Foray to a Fife folly

Balcarres Estate, Colinsburgh, Fife

Hidden away in the East Neuk of Fife, historic Balcarres House sits at the centre of a traditional rural estate, rich agricultural ground and mixed woodland that has been in the Lindsay family since the 16th century.

Surrounded by parkland but largely concealed by trees, the mansion and its formal gardens lie below a more exposed landmark, a Gothic folly perched atop a craggy wee hill.

A very visible statement of Georgian opulence, the dark stone tower on Balcarries Craig enjoys an incredible outlook over the estate and south towards the waters of the Firth of Forth.

It was to be the high point of a day out which, for me, began in Colinsburgh, a village founded by the 3rd Earl of Balcarres, Colin Lindsay, to provide homes for the soldiers of his regiment following the Jacobite uprising of 1715.

Strung out along the busy B942, Colinsburgh’s main thoroughfare can be congested and there is limited on-street parking, so it is worth considering public transport as a means of travel here, a good bus service linking the community with St Andrews and Leven. Another alternative is to start in Kilconquhar, a mile to the south, where there is a car park, and hike up the minor road to Colinsburgh.

The junction of Main Street, North Wynd and South Wynd is the historic heart of the village and, from here, North Wynd led me into the policies of the estate, a grassy tree-lined track rising between fields, past a restored dovecot.

Balcarres House, which dates from the late 16th century but was enlarged in the mid-19th century, lies across parkland to the right but trees afford only the briefest of glimpses.

Approaching a cluster of estate buildings, I left the track and continued ahead, a good path running through the oaks of Miggie’s Acres before swinging right into Scots Pine, a track beyond passing below Sprattyhall Cottages to meet the northern driveway.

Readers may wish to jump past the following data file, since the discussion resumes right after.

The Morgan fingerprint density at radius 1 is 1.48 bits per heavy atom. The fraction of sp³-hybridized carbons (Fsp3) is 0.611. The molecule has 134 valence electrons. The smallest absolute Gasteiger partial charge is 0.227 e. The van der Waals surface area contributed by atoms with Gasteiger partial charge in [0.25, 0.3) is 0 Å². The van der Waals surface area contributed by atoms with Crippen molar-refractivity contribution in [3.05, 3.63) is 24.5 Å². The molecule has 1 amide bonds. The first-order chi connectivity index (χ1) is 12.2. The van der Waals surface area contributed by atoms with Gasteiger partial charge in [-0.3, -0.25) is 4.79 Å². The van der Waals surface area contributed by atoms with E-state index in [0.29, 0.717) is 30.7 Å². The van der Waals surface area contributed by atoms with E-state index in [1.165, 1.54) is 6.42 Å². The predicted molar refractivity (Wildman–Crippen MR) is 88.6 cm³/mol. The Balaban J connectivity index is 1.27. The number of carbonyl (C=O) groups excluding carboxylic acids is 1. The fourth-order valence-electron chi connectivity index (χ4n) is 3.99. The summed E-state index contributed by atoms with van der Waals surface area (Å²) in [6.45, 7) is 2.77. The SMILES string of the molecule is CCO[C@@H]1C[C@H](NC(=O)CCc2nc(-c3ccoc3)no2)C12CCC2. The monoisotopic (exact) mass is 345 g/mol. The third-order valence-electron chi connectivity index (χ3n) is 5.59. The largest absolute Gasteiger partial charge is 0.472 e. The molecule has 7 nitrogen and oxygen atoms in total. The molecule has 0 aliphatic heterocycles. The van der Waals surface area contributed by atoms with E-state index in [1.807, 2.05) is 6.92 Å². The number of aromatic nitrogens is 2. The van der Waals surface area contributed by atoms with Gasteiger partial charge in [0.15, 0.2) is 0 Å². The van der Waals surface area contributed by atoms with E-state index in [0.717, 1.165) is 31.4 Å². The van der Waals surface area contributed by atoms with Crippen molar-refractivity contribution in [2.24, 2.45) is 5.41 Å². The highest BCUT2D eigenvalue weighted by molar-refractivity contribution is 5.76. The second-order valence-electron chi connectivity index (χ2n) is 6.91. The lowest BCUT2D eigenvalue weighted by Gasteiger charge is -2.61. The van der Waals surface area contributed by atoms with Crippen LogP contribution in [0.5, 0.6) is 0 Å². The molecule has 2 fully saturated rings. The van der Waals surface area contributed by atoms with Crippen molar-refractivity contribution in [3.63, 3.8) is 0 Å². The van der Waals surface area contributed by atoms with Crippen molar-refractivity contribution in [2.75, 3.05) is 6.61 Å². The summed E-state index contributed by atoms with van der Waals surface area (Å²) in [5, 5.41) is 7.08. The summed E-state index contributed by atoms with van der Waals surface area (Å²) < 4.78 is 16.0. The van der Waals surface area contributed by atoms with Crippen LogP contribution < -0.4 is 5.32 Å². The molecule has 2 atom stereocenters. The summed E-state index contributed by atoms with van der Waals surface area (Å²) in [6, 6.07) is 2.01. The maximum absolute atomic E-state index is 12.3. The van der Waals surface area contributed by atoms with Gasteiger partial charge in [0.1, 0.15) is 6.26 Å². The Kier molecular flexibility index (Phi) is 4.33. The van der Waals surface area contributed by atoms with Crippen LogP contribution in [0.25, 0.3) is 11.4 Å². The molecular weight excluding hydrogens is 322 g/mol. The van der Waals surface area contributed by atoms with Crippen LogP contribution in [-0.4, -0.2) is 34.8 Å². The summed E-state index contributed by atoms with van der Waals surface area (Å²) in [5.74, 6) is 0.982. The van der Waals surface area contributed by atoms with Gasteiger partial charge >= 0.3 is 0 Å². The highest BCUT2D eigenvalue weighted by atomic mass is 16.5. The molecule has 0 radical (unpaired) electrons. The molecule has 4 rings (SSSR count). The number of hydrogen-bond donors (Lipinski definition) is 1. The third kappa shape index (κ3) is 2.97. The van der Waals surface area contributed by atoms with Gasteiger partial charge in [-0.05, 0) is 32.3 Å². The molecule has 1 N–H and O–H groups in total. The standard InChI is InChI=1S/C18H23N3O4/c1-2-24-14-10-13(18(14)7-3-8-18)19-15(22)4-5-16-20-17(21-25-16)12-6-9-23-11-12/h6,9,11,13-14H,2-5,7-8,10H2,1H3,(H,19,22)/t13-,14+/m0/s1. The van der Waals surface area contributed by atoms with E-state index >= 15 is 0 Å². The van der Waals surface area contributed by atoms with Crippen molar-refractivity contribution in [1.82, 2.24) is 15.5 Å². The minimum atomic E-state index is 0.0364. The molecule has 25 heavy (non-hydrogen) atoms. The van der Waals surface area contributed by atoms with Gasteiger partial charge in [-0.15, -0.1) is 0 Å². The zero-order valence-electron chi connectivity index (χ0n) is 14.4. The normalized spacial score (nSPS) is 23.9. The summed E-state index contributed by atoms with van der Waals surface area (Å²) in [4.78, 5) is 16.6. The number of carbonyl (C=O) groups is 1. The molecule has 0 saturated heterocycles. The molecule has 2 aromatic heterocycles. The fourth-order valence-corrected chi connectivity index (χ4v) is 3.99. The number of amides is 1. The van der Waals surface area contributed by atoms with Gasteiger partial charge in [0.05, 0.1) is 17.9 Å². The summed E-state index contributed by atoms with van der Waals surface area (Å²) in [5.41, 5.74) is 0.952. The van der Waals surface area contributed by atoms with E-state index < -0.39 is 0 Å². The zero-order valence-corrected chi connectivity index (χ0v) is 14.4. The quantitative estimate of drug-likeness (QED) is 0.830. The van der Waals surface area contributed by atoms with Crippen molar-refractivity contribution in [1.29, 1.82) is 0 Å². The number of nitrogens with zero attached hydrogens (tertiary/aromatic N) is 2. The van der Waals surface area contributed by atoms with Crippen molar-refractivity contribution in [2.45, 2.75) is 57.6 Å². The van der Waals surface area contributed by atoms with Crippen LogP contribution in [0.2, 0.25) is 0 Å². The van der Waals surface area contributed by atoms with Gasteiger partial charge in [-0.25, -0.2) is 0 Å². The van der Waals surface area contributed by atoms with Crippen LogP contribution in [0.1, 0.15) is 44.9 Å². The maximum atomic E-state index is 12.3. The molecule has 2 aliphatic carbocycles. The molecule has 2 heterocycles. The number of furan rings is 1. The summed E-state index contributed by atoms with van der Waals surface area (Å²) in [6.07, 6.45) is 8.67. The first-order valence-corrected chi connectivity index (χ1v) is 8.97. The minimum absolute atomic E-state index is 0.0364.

Fringed with bands of woodland, this climbs steadily through farmland, dipping briefly to cross Balniel Den, where the old mill buildings of Lathallan sit above the Den Burn, before ascending once again.

At the top of the drive, after a brief tramp along the grassy roadside verge, I looped round by Kilbrackmont Farm, a field-edge track delivering me back on to the road at Balniel Farm, to the south of which I re-entered the policies of Balcarres at North Lodge.

Ignoring a couple of tracks branching left, I descended into Balcarres Den, the frothing burn, heavy with snow-melt, grey and icy cold, cascading down through a wooded valley dotted with snowdrops.

The flow weaves below a pair of old stone bridges to a disused sawmill where, behind the sturdy stone mill building, I picked up the trail to the tower.

A simple footbridge spans the stream, a slender path tunnelling through rhododendron as it clambers out of the den before rising through a wide, walled corridor separating fields on to the eastern ridge of the Craig.

A pleasant and none too strenuous woodland ascent through banks of snowdrops soon revealed the folly, a tower flanked by two walls built in 1813.

Majestically crowning vertiginous slopes to the south, this elevated flight of fancy gazes out across the grand house and its grounds, a chance to share views long enjoyed by the Lindsay family.


1. Walk 150m along North Wynd, bearing left. Turn right on gravel footpath running between walls. Pass park and continue ahead up grassy track.

2. Continue ahead through junction and, approaching house, bear left through wooden gate. Follow woodland path north. Turn right at arrow post to meet track by Sprattyhall and continue east to junction.

3. Turn left and follow surfaced track north to B941.

4. Walk 150m north on B941, turn right and follow track east then south.

5. Descend grassy field-edge track to B941, turn left and walk 250m on road.

6. Bear right off B941 at lodge and descend track to bridge.

7. Cross bridge, go left, crossing second bridge, turn right then fork right to old sawmill.

8. Bear right between wooden shed and mill, cross culvert, go left to cross bridge over burn and ascend path to tower. Descend west to meet driveway and turn left.

9. Turn right, descending driveway to B942. Turn right for Colinsburgh.



Distance: 8.8km/5½ miles

Ascent: 180m/600ft

Time: 3 hours

Grading: Moderate low-level route following good tracks and paths, rising to viewpoint folly. Keep dogs under close control where livestock is encountered

Start/finish: Junction of Main Street and North Wynd (adjacent to The Corner Shop), Colinsburgh (Grid ref: NO 476034). Limited on-street parking

Map: Ordnance Survey 1:50,000 Landranger sheet 59; Ordnance Survey 1:25,000 Explorer sheet 371

Tourist Information: St Andrews iCentre, 70 Market Street, St Andrews KY16 9NU (Tel 01334 472021)

Public transport: Stagecoach bus service 95 (St Andrews to Leven) stops in Colinsburgh